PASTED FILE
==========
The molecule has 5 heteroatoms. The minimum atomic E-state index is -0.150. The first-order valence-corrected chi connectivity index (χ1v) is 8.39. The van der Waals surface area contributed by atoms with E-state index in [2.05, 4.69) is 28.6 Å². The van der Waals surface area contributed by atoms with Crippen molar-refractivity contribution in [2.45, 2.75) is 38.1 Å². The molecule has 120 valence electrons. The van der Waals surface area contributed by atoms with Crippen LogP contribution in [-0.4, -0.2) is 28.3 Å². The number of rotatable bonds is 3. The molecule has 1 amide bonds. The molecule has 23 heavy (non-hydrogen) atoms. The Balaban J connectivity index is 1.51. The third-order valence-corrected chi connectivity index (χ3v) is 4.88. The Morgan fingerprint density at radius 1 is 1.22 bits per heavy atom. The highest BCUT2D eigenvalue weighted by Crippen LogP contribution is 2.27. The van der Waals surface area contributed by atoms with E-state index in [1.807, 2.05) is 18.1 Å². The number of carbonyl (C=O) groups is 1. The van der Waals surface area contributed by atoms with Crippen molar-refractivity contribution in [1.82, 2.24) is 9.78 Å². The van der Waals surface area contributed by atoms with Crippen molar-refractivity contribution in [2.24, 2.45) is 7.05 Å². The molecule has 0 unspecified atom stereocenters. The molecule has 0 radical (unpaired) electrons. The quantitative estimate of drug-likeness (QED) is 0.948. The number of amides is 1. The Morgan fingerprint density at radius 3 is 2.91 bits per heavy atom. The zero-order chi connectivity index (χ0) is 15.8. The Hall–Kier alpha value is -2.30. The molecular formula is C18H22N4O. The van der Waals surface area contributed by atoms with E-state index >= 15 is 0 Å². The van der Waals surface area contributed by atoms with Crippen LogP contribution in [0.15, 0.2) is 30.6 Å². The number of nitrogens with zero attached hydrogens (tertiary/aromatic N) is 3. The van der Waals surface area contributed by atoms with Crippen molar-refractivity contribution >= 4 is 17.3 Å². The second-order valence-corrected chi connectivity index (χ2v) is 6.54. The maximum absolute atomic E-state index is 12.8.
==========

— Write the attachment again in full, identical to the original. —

The molecule has 5 heteroatoms. The minimum atomic E-state index is -0.150. The first-order valence-corrected chi connectivity index (χ1v) is 8.39. The van der Waals surface area contributed by atoms with E-state index in [2.05, 4.69) is 28.6 Å². The van der Waals surface area contributed by atoms with Crippen molar-refractivity contribution in [2.45, 2.75) is 38.1 Å². The molecule has 120 valence electrons. The van der Waals surface area contributed by atoms with Crippen LogP contribution in [-0.4, -0.2) is 28.3 Å². The number of rotatable bonds is 3. The molecule has 1 amide bonds. The molecule has 23 heavy (non-hydrogen) atoms. The Balaban J connectivity index is 1.51. The third-order valence-corrected chi connectivity index (χ3v) is 4.88. The Morgan fingerprint density at radius 1 is 1.22 bits per heavy atom. The highest BCUT2D eigenvalue weighted by Crippen LogP contribution is 2.27. The van der Waals surface area contributed by atoms with E-state index in [1.807, 2.05) is 18.1 Å². The number of carbonyl (C=O) groups is 1. The van der Waals surface area contributed by atoms with Crippen molar-refractivity contribution in [1.82, 2.24) is 9.78 Å². The van der Waals surface area contributed by atoms with Crippen molar-refractivity contribution in [2.24, 2.45) is 7.05 Å². The molecule has 0 unspecified atom stereocenters. The molecule has 0 radical (unpaired) electrons. The quantitative estimate of drug-likeness (QED) is 0.948. The number of amides is 1. The Morgan fingerprint density at radius 3 is 2.91 bits per heavy atom. The zero-order chi connectivity index (χ0) is 15.8. The Hall–Kier alpha value is -2.30. The molecular formula is C18H22N4O. The van der Waals surface area contributed by atoms with E-state index >= 15 is 0 Å². The van der Waals surface area contributed by atoms with Crippen LogP contribution in [0.15, 0.2) is 30.6 Å². The number of nitrogens with zero attached hydrogens (tertiary/aromatic N) is 3. The van der Waals surface area contributed by atoms with Crippen molar-refractivity contribution >= 4 is 17.3 Å². The second-order valence-corrected chi connectivity index (χ2v) is 6.54. The maximum absolute atomic E-state index is 12.8.